Actually, not everyone executes techniques that way. Consider the way our school practices katatedori ikkyo. We spiral uke's arm right into his ear. This puts a lot of pressure on uke's thumb this providing an additional distraction to the atemi that is first delivered to his face. It's a very small, very tight spiral even in the ura form where the large circle is sometimes used for kuzushi.

> Attacks tend to be softer, fluid, and stylized.
I don't think the attacks in our school are any more stylized than in those I've seen in video of demonstrations at the Budokan.

Our practice is to modulate the strength of the attack to the situation. Advanced students attack strongly.

But you use "tend", so I'll really have to back off on this one.

> Techniques are designed to neutralize an attack and
> control it.
The philosophy of Aikido is to restore harmony with the least harm to all parties involved with the Aikidoka having first priority because he's not causing the disharmony. No more, no less. Mostly that gets down to exactly what you say.

> The defender blends with the attack to neutralize it
> without injuring the attacker.
See my previous comment. Causing the least amount of harm might be harmful to the attacker. Also be aware that the "least harm to all involved" is a _goal_ that we strive for.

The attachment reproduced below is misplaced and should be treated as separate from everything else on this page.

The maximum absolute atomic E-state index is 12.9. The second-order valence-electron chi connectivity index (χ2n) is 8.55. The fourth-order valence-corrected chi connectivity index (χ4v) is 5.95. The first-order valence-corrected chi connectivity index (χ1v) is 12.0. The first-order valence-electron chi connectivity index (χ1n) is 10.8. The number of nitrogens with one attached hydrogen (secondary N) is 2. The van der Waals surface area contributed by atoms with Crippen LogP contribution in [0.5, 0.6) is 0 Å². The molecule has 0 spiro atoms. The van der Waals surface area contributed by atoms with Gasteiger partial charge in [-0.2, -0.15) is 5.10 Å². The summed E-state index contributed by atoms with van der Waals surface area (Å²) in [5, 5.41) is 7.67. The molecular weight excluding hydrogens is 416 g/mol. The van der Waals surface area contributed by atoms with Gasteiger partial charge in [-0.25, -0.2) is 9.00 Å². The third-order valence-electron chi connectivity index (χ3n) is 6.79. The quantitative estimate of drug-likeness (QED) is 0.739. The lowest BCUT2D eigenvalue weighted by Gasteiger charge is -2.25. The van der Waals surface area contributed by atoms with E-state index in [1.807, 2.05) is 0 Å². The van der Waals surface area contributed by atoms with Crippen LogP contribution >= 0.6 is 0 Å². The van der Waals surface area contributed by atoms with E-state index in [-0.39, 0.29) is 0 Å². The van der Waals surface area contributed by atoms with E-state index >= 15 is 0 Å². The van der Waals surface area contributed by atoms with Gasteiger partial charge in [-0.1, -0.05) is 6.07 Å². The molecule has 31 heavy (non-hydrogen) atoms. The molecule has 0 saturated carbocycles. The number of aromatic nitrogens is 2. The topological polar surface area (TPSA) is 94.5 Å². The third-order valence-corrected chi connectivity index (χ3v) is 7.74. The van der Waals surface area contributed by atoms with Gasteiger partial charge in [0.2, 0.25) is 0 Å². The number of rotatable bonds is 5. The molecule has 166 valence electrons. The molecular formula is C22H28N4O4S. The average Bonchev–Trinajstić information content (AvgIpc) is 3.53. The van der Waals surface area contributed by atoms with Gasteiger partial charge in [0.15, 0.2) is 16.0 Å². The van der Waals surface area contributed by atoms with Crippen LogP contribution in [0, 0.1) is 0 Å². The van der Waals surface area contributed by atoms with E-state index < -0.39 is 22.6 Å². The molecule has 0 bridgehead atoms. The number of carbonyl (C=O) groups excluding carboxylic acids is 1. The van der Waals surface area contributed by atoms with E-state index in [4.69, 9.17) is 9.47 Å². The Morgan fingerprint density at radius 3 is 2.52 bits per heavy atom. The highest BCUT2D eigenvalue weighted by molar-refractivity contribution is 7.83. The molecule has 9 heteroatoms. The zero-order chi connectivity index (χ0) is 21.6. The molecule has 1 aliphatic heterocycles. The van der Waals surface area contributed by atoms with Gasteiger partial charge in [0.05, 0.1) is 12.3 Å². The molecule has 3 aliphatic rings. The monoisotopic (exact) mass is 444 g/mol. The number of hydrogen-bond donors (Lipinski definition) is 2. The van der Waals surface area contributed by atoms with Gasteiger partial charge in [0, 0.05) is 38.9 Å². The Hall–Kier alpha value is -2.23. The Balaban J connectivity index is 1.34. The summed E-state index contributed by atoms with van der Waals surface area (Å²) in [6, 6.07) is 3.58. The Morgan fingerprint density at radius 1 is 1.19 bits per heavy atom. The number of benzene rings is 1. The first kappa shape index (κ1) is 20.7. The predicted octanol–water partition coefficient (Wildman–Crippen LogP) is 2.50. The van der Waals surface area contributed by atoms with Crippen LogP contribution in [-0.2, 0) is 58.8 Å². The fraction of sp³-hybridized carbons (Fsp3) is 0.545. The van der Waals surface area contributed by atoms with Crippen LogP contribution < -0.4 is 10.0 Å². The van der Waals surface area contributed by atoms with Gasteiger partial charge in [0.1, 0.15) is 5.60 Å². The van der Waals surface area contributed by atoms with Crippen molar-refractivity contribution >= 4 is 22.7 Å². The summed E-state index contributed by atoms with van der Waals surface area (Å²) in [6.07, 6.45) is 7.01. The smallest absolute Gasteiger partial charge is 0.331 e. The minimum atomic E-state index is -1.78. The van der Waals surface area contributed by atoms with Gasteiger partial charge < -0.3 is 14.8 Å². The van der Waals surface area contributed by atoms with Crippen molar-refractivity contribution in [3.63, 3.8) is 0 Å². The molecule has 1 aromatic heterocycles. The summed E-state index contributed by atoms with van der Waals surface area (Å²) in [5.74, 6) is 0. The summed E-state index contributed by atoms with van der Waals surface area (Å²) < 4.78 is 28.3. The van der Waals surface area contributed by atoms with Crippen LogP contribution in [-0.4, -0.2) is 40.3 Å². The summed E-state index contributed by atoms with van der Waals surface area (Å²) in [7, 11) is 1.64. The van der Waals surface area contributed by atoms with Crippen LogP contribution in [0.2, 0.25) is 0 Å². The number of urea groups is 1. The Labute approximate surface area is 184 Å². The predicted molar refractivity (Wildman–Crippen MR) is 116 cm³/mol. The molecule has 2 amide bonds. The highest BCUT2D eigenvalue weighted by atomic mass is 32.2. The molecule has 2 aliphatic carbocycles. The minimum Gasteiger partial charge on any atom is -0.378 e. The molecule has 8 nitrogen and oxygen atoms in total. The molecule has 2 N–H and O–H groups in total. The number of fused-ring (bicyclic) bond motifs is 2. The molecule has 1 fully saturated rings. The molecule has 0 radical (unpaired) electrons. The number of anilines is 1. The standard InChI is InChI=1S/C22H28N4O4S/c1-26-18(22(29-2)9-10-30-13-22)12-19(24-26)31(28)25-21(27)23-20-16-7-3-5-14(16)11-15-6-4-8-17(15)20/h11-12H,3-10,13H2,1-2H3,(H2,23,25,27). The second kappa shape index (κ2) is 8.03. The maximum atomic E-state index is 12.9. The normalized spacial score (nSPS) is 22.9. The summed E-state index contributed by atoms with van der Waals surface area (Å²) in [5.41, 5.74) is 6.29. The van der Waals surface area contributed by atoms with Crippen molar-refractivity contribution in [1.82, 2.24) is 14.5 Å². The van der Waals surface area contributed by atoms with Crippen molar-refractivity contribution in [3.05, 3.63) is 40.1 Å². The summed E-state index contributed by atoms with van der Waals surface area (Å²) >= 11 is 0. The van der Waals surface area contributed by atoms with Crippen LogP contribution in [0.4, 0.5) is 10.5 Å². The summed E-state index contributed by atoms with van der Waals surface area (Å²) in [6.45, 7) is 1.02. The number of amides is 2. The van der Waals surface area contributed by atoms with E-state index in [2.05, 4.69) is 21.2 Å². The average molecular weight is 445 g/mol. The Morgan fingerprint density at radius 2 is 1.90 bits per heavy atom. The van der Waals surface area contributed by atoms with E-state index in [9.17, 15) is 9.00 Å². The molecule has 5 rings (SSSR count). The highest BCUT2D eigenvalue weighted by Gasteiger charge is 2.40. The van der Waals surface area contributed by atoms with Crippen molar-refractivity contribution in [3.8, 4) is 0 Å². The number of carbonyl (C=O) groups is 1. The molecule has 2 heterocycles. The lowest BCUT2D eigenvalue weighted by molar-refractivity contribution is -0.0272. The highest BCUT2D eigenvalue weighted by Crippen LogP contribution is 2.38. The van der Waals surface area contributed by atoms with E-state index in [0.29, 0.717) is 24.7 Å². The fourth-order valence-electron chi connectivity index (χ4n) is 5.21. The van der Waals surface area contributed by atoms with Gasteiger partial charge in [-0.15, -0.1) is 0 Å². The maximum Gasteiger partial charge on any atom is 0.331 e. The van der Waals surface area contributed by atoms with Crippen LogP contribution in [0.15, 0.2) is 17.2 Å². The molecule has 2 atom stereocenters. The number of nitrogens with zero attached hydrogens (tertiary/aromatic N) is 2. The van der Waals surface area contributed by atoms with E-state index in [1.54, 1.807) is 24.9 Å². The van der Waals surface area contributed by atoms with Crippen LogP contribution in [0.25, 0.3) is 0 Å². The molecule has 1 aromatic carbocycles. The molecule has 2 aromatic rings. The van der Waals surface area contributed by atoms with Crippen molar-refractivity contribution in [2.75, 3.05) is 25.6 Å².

> Good ukemi is necessary, but not critical.
I disagree. Good ukemi is damned critical to full participation at our school.

> Many techniques can be used safely as uke blends
> with the throw.
I agree. Many of the techniques can simply be sat down out of; at least when the attack isn't very energetic.

Many other techniques, however, require uke to be very light to save a joint or to snap into a breakfall to avoid landing on this head. I've got a permanently tender right elbow from getting caught flat footed when my instructor was demonstrating a hijinage.

> Pain is applied with restraint, in small doses.
This is correct for our school. I'm not sure it applies to some others. Chiba Sensei's practice is as rough as any Daito Ryu demonstration I've ever seen.

> Strikes taught to some degree, but is discouraged.
Disagree. Basically every technique we have contains an explicit atemi.